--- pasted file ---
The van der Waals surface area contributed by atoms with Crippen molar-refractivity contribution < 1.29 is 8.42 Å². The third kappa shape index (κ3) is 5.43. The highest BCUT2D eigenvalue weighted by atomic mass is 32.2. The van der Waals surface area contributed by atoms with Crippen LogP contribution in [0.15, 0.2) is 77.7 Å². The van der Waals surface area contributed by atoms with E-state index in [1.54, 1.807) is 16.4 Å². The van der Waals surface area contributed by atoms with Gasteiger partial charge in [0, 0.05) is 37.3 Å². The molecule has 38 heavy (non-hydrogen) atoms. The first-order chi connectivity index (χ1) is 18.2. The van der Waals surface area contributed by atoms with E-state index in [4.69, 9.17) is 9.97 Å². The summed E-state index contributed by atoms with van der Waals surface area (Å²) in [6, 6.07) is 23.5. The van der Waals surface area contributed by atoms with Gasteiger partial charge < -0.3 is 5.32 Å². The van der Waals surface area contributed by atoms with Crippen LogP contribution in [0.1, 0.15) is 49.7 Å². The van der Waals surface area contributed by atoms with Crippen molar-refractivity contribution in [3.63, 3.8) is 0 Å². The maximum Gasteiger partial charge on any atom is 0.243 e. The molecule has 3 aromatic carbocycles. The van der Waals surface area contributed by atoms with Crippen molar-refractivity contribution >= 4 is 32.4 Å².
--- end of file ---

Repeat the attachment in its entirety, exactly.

The van der Waals surface area contributed by atoms with Crippen molar-refractivity contribution < 1.29 is 8.42 Å². The third kappa shape index (κ3) is 5.43. The highest BCUT2D eigenvalue weighted by atomic mass is 32.2. The van der Waals surface area contributed by atoms with Crippen LogP contribution in [0.15, 0.2) is 77.7 Å². The van der Waals surface area contributed by atoms with E-state index in [1.54, 1.807) is 16.4 Å². The van der Waals surface area contributed by atoms with Gasteiger partial charge in [0, 0.05) is 37.3 Å². The molecule has 38 heavy (non-hydrogen) atoms. The first-order chi connectivity index (χ1) is 18.2. The van der Waals surface area contributed by atoms with E-state index in [4.69, 9.17) is 9.97 Å². The summed E-state index contributed by atoms with van der Waals surface area (Å²) in [6, 6.07) is 23.5. The van der Waals surface area contributed by atoms with Gasteiger partial charge < -0.3 is 5.32 Å². The van der Waals surface area contributed by atoms with Crippen LogP contribution in [0.1, 0.15) is 49.7 Å². The van der Waals surface area contributed by atoms with Crippen molar-refractivity contribution in [3.63, 3.8) is 0 Å². The maximum Gasteiger partial charge on any atom is 0.243 e. The molecule has 3 aromatic carbocycles. The van der Waals surface area contributed by atoms with Crippen molar-refractivity contribution >= 4 is 32.4 Å².